In other words, a group of people who numbered, at minimum, in the tens of thousands, and could’ve numbered in the tens of millions, became so obsessed with a TV show, and with characters they related to, that they went and indoctrinated themselves with critical theory just so they could more effectively complain whenever the show did something they didn’t like, and harass anyone who disagreed without consequence. And when this toxicity ruined the show for them, they then spread this behavior to the fandoms of every other art form, and even carried it with them into adult life as participants in America’s cultural institutions.
There’s no other way to put this: this interview and the Tumblr post that preceded it form a confession. These girls (and it almost certainly was mostly girls) were so incapable of telling the difference between fiction and reality, so desperate to pretend that it was them reflected onscreen in a glorified teenage music revue, that they went to the trouble of intellectualizing their discontent through critical theory, and then took the same mission that animated the wars over Glee on Tumblr into the real world, and into real professions, in real industries, with real consequences. And just like they insisted that the actors on Glee live out their personal wish-fulfillment fantasies, the autonomy of those actors be damned, they are now insisting that all of us play the parts they have written for us in a political fanfic while they transform all of the United States not into a utopia, but into an eternal fantasy high school, where our new woke overlords, like the New Directions, will be constantly validated by everyone around them while still being able to claim oppression.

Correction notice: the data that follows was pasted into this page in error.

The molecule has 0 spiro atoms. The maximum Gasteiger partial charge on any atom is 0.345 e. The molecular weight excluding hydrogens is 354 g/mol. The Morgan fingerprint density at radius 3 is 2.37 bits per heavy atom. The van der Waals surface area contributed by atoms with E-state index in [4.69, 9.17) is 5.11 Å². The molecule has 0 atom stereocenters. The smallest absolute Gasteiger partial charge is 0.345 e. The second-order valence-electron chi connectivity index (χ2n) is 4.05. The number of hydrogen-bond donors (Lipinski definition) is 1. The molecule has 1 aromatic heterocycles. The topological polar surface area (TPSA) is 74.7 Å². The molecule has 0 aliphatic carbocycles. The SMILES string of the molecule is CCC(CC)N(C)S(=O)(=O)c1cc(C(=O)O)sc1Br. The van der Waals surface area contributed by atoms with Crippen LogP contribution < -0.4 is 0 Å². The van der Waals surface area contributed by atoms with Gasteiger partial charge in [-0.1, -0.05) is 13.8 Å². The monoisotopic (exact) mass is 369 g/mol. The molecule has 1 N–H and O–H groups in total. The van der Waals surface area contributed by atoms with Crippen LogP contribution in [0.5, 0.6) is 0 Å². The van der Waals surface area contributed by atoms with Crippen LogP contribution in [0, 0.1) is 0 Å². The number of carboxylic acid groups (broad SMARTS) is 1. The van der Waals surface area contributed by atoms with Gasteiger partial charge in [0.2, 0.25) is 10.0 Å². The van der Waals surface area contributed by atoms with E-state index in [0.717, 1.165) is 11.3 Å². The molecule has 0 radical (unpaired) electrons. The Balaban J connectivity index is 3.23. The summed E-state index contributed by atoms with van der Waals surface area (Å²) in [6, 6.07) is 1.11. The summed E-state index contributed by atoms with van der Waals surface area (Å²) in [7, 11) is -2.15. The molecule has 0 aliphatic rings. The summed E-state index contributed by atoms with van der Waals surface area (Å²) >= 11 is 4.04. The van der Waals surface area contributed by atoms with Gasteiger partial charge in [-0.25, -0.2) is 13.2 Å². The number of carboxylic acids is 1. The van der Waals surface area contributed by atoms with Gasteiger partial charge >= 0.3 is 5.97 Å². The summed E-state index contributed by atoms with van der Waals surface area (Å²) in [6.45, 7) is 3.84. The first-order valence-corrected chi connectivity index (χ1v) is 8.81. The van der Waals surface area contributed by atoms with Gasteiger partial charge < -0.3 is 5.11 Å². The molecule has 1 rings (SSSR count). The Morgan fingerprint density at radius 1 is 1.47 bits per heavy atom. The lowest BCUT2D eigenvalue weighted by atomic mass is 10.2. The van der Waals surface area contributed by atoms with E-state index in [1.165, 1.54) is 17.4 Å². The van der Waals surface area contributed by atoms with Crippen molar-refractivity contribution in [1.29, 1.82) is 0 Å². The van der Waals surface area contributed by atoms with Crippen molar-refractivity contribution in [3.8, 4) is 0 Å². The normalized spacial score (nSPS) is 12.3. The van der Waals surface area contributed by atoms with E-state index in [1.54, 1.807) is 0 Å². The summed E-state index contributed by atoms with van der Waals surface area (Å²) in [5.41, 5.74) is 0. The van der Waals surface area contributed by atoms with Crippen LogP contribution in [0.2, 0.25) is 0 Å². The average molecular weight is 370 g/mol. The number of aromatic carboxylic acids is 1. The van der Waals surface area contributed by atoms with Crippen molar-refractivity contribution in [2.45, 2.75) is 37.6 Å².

Read the whole thing.